In the first volume he presents the plan of all eleven volumes: Vol. 1, the “letter” of Vatican II; volumes II to V, the “spirit of the Council”: volumes VI to XI the thinking and fruits of the Council.

In Volume I, he declares that the hallmark of Vatican II is ambiguity. In the General Introduction he writes, “After some time of analysis and reflection, we reached the conclusion that it is difficult to harmonize the conciliar texts amongst themselves. They present a fundamental dichotomy (split) of language – Conciliar language appeared to us to have been designed to be able to be interpreted from the standpoint either of sound and traditional Catholic doctrine, or, surprisingly enough, of the teachings of the neo-modernist current which has installed itself in many key positions in today’s Church. Such language appears to be a masterpiece of sustained doubletalk. Woven like precious Flemish lace out of the precious threads of the vocabulary of Tradition, it nevertheless appears to reveal the specter of a quite different mentality. Thus progressivism entered the official documents of the Magisterium with its head decorously covered by the laced veil of the old Traditional language” (pp. 35, 36, translation slightly adapted).

Here Mr. Guimarães is right on target. The Vatican II documents are a continual mixture of two things that will not mix: Catholicism and the Revolution, As long as one insists that these unmixables will mix, one is affirming that contradictories do not contradict, one is suspending in one’s head the law of non-contradiction, and one is destroying one’s ability to think. Divine Wisdom says, ” I hate a mouth with a double tongue” (Prov. VIII, 13). Amongst other things, a double tongue rots the brain.

For instance, how can a Cardinal write, as he did recently, that there was no doctrinal problem between (Conciliar) Rome and Archbishop Lefebvre? Because resolute adherence to Vatican II has dissolved his idea of doctrine. How can he write, as he did recently, that in 2001 there are no longer such “difficulties” between (Conciliar) Rome and the SSPX as there were in Archbishop Lefebvre’s time, because since then the Church has been “purified”? Because persistent doublethink has destroyed in his head the meaning of notions like “purity”. How can he write as he did recently that there are today no such heresies as there were in Athanasius’ time? Because unrelenting Conciliarism has blinded the Cardinal to the triumph all around him of what St. Pius X called “the synthesis of all heresies”, modernism. or, as renovated by Vatican II, neo-modernism. For the Cardinal to say that Catholics today hold no particular heresy like that of Arius, when their (and his) minds are washed out by neomodernism, is like somebody saying there are no puddles in a field when the field is totally flooded!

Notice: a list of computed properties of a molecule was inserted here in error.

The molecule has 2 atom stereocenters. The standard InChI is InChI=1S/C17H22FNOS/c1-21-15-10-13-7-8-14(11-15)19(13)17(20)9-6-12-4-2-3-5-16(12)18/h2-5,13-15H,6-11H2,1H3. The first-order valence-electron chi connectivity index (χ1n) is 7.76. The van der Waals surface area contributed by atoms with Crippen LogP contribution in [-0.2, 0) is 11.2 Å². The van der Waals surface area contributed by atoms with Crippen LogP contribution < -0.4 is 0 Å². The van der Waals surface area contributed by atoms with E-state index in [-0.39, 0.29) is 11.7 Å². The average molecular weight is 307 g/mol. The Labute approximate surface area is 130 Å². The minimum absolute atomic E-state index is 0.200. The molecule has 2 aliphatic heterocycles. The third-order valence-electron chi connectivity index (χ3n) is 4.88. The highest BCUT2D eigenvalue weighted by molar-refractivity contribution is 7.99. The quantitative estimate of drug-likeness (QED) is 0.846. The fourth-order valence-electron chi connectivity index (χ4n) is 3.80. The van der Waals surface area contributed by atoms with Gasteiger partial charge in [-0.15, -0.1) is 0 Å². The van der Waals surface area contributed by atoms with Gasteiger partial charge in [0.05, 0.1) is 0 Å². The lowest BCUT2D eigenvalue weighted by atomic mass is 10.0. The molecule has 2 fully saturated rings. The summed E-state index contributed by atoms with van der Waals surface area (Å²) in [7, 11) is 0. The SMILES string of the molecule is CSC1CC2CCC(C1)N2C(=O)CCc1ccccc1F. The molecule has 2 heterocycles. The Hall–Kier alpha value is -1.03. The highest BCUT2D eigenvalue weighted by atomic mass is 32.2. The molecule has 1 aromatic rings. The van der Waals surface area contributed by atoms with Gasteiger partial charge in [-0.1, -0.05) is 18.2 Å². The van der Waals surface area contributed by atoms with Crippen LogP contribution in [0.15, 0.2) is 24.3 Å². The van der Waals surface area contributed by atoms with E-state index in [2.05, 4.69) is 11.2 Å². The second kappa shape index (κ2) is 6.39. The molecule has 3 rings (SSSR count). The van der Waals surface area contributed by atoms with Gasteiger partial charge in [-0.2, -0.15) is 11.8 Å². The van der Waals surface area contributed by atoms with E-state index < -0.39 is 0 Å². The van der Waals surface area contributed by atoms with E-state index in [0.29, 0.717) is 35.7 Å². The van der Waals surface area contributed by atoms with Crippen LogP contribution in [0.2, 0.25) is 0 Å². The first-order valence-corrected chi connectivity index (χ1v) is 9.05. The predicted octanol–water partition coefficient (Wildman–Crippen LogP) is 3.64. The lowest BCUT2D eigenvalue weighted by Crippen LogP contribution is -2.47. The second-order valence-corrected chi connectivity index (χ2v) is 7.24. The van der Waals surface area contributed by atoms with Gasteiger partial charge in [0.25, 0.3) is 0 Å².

Ambiguity is indeed the key to Vatican II, and it is the key to Mr. Guimarães’ presentation of Vatican II in the rest of his Volume I. He ends with two chapters on the destruction, by thus ambiguity, of the Church’s faith and unity, of her clergy and laity. That stands to reason. Documents designed to satisfy at one and the same time conservatives and progressivists were bound to justify contradiction, which was in turn bound to generate contradiction, civil war and mutual destruction inside the Church.

The Other volume of Mr. Guimarães presented in the enclosed flyer is not actually Vol. II but Vol. IV, the first part of “Desire to Destroy”, and he means next to publish the second part, Vol. V. This is because he wishes to lay bare the directly destructive element at work in Vatican II, a.k.a. the Revolution. With a mass of direct quotations from the masterminds who directed Vatican II intellectually and politically, he shows how it was their deliberate intention to destroy the hierarchical, sacred and militant Catholic Church. These progressivists had a design (chapter 1) to empty out the Church (ch.2), a clear plan (ch. 3) to level down the Church as a monarchy (ch.4), to discredit her as a teacher of Truth (ch.5), to dissolve her holy and Roman character (ch.6), and by these means to fabricate a total Newchurch (ch.7).

Interestingly, Mr. Guimarães’ “Desire to Destroy (I)” shows clearly that in the villains’ own writings, they have not hidden that which they still felt the need to disguise by ambiguity at Vatican II. in order to gain control of the Church. So the disguise at the Council may have been good, but the Council’s churchmen should have known better. (Some bishops did). Conclusion- “Watch and pray”. And read “Eli, Eli, Lamma Sabacthani,”

Dear readers, it is a glorious war, and we now have seven new warriors from Winona in the frontlines. As St. Thomas the Apostle said of his beloved Master, “Let us also go, that we may die with him” (Jn. XI, 15).

Most sincerely yours in Christ,